Imaging Shows Brain Changes Caused by Zika

November 24, 2016

Ultrasound, CT, and MRI are useful tools in detecting brain changes in Zika virus, from RSNA 2016.

Radiologic imaging has shown a pattern of changes to the brain in neonates with microcephaly and Zika virus infection, as well as brain changes in adults who were neurologically affected following Zika virus infection, according to three studies presented at RSNA 2016.

In the first study, researchers from Brazil studied CT findings of the central nervous system in 14 newborn babies (nine male, five female) with congenital Zika virus infection confirmed by tests in cerebral spinal fluid (CSF). Their gestational age ranged from 31 to 40 weeks, weight at birth from 810 to 3.840 grams and head circumference from 23 to 33 centimeters.

The researchers found that all patients had calcification in the CNS, punctiform in eight (57.1%) and coarsely in six (42.8%). Thirteen neonates (92.8%) showed calcification in the cortico-medullary junction, three (21.4%) in thalamus and one (7.1%) in midbrain.

Location of the cortico-medullary junction calcifications were:

Frontal lobe: 92.8%

Parietal lobes: 78.5%

Occipital lobe: 35.7%

Temporal lobes: 28.5%

Global hypogyration of the cerebral cortex was seen in 11 (78.5%) infants. In 13 (92.8%) neonates ventriculomegaly was present. Cerebellar hypoplasia was seen in four patients (28.5%). In addition, prominent occipital bone was identified in nine patients (64.2%), which can be associated with fetal brain disruption sequence, characterized by severe microcephaly, overlapping sutures, scalp rugae, and marked neurological impairment, reflecting important intrauterine brain damage.

"Our study proves that Zika virus infection can cause congenital brain damage in babies with and without microcephaly," author Natacha Calheiros de Lima Petribu, MD, from the Department of Radiology at Barão de Lucena Hospital, said in a release.

The second study was a prospective study of seven pregnant patients with Zika infection at different gestational ages. The women underwent ultrasound and fetal MRI. After birth, the newborns underwent transfontanellar US, CT, and MRI of the head, with posterior 3D reconstructions of the skull. The researchers compared the cases with and without CNS involvement in the patients with intrauterine Zika infection.

The results showed that four infants showed brain abnormalities with microcephaly. Multiple calcifications with cortical and mainly subcortical distribution were seen in all four cases. There was significant thinning of the brain parenchyma. Neuronal migration anomalies were reported in three cases. The cerebellum was affected only in one case. The researchers noted that the brain stem was not affected in any of the cases.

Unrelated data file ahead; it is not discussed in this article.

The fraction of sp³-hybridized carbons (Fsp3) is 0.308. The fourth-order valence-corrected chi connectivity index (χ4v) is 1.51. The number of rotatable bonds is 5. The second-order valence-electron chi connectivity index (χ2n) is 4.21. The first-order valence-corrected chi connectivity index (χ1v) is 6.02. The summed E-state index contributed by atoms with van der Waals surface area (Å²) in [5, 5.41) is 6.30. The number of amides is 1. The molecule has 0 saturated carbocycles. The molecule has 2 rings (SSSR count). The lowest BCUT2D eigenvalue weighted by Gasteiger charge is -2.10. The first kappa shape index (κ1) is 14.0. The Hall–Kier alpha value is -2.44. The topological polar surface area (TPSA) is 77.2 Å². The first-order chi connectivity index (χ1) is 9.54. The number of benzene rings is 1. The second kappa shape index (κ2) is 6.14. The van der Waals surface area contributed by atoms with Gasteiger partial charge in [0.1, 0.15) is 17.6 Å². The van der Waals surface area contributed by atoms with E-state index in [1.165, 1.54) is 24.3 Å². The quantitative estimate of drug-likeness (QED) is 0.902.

"The emergence of Zika virus in the Americas has coincided with increased reports of babies born with microcephaly," study author Heron Werner Jr., MD, PhD, from the Department of Radiology at Clínica de Diagnóstico por Imagem, said in the same release. "An early diagnosis may help in treating these babies after birth. Moreover, the knowledge of abnormalities present in the central nervous system may give hints about the pathophysiology of the disease."

The third study evaluated adults who developed acute neurological syndrome, newborns with vertical infection with neurological disorders, and pregnant woman who presented suggestive exanthematic fever syndrome by Zika infection.

Adult patients with exanthematic fever suggesting Zika underwent neural axis MRI. Newborns with microcephaly whose mothers had exanthematic fever underwent brain MRI, some also with US and CT, and histopathological study of the placenta. Fetal MRI was performed in pregnant women who had exanthematic fever. There is a limited ability for laboratory confirmation of Zika in the locations affected by the epidemic, so that exanthematic fever was considered as a marker for infection.

The results showed that most adult patients presented with symptoms of Guillain-Barré syndrome and variants and a few patients presented with encephalomyelitis. The most common finding was lumbar root enhancement followed by lumbar dorsal ganglia enhancement and facial nerve enhancement. Other findings included:

Brain stem lesions with high T2/FLAIR signal

Spinal cord lesions with high T2/FLAIR signal

Trigeminal nerve enhancement

There was good correlation of symptoms and imaging findings.

MRI imaging of the newborns and fetuses showed anatomical changes in the brain parenchyma and orbital injuries.

The conclusions of the studies point to the utility of imaging to determine injuries to the brain caused by Zika infection.

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